Milk price needs lift now to keep the faith

Milk prices should rise now if farmers are to retain any faith in the market and invest in the future, says the NFU’s Gwyn Jones.

Mr Jones, the union’s dairy board chief, said:

“There is clear evidence from independent sources that commodity prices have gone up.

I would appeal to processors to show us that the market works.

“It is becoming ever more clear that the drop in production is not just down to people leaving the industry, but because those who have the means to expand do not have the confidence to do so,” Mr Jones added.

The Milk Development Council’s Actual Milk Price Equivalent value, which measures market prices for butter and skimmed milk powder, rose by 0.7p/litre to 17.8p/litre between July and August.

Its Milk for Cheese Value Equivalent, which tracks mild Cheddar and whey powder, has also risen by almost 0.6p/litre to just over 19p/litre over the past two months.

Ken Boyns, the MDC’s chief economist, admitted it was difficult to say for how long this upward trend would continue.

But even if values rose for just two months those making dairy products would be benefiting from higher prices, he said.

“If the market works in any way that is fair, justifiable and transparent, then prices should rise immediately,” said Mr Jones.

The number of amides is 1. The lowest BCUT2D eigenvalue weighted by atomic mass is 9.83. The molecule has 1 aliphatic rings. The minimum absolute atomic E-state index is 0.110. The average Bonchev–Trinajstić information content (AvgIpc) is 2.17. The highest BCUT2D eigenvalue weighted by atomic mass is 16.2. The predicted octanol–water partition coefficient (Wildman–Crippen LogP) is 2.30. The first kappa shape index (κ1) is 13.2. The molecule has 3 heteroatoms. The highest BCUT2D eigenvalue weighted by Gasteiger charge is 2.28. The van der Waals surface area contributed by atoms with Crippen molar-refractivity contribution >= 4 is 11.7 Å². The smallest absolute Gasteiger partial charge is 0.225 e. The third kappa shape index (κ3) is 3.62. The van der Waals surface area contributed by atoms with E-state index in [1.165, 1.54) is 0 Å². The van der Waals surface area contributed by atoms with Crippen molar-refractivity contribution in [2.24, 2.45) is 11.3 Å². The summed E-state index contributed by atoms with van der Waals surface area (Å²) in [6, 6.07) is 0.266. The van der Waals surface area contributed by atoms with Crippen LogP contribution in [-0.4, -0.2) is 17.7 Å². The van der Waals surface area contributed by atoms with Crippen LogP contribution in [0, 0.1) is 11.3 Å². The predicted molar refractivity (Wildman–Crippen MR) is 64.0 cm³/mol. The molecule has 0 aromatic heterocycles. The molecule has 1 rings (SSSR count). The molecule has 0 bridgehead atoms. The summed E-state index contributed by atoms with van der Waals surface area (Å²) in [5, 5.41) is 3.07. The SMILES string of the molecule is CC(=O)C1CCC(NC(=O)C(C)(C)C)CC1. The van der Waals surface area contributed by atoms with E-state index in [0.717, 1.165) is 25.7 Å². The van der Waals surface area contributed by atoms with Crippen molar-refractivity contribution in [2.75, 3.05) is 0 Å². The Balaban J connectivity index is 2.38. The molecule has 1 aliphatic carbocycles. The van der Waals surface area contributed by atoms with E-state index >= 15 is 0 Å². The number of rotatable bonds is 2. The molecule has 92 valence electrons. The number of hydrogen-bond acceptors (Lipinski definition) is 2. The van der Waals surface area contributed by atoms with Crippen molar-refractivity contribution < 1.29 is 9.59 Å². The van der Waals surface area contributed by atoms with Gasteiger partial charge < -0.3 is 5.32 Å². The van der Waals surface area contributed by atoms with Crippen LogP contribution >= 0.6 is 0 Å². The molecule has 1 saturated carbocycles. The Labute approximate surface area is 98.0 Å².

“Unless the market decides this money is rightfully owed to farmers the NFU will have to do something about it for them.

We could ask all our members to invoice their milk buyer for the money owed.”

Jonathan Ovens, chairman of the Arla Foods Milk Partnership, which supplies most of processor Arla Foods’ milk, said that he agreed with Mr Jones and was not ruling out a price increase when prices were reviewed next.

“We are committed to market-related pricing, if markets have moved, then prices should reflect that.

We can’t go changing prices every month, but we’ve already said we will hold prices until the end of September, when we will look at them again.”

Mr Ovens’ main concern was that sterling was strengthening against the euro.

This reduced the returns from the 80m litres of bulk cream exported by Arla each year, he said.